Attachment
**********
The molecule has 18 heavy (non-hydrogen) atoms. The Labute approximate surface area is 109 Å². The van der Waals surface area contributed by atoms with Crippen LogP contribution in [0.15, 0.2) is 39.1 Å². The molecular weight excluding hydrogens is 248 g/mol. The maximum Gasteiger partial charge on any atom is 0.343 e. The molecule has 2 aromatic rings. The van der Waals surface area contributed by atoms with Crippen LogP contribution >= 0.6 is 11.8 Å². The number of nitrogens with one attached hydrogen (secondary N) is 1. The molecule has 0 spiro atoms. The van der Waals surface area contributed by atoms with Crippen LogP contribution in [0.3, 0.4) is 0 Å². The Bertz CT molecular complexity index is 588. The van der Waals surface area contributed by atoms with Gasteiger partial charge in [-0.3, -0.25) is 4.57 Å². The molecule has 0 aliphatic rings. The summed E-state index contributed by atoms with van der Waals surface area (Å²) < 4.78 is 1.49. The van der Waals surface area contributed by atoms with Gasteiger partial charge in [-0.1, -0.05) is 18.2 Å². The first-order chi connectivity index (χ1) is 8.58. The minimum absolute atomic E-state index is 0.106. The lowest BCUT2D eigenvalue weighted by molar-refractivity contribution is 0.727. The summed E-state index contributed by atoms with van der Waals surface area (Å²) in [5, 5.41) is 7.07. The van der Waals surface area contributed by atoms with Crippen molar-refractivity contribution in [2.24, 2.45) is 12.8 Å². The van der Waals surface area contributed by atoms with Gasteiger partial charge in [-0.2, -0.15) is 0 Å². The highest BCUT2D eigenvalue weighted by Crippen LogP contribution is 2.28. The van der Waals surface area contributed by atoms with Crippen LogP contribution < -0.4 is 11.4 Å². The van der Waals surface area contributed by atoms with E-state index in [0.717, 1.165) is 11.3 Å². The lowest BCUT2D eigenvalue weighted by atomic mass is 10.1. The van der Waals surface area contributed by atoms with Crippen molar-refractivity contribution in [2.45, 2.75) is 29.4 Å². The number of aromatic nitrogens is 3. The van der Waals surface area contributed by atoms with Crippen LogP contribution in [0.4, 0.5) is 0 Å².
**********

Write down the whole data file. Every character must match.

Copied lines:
The molecule has 18 heavy (non-hydrogen) atoms. The Labute approximate surface area is 109 Å². The van der Waals surface area contributed by atoms with Crippen LogP contribution in [0.15, 0.2) is 39.1 Å². The molecular weight excluding hydrogens is 248 g/mol. The maximum Gasteiger partial charge on any atom is 0.343 e. The molecule has 2 aromatic rings. The van der Waals surface area contributed by atoms with Crippen LogP contribution >= 0.6 is 11.8 Å². The number of nitrogens with one attached hydrogen (secondary N) is 1. The molecule has 0 spiro atoms. The van der Waals surface area contributed by atoms with Crippen LogP contribution in [0.3, 0.4) is 0 Å². The Bertz CT molecular complexity index is 588. The van der Waals surface area contributed by atoms with Gasteiger partial charge in [-0.3, -0.25) is 4.57 Å². The molecule has 0 aliphatic rings. The summed E-state index contributed by atoms with van der Waals surface area (Å²) < 4.78 is 1.49. The van der Waals surface area contributed by atoms with Gasteiger partial charge in [-0.1, -0.05) is 18.2 Å². The first-order chi connectivity index (χ1) is 8.58. The minimum absolute atomic E-state index is 0.106. The lowest BCUT2D eigenvalue weighted by molar-refractivity contribution is 0.727. The summed E-state index contributed by atoms with van der Waals surface area (Å²) in [5, 5.41) is 7.07. The van der Waals surface area contributed by atoms with Crippen molar-refractivity contribution in [2.24, 2.45) is 12.8 Å². The van der Waals surface area contributed by atoms with Gasteiger partial charge in [-0.2, -0.15) is 0 Å². The highest BCUT2D eigenvalue weighted by Crippen LogP contribution is 2.28. The van der Waals surface area contributed by atoms with Crippen LogP contribution < -0.4 is 11.4 Å². The van der Waals surface area contributed by atoms with E-state index in [0.717, 1.165) is 11.3 Å². The lowest BCUT2D eigenvalue weighted by atomic mass is 10.1. The van der Waals surface area contributed by atoms with Crippen molar-refractivity contribution in [2.45, 2.75) is 29.4 Å². The number of aromatic nitrogens is 3. The van der Waals surface area contributed by atoms with Crippen LogP contribution in [0.4, 0.5) is 0 Å².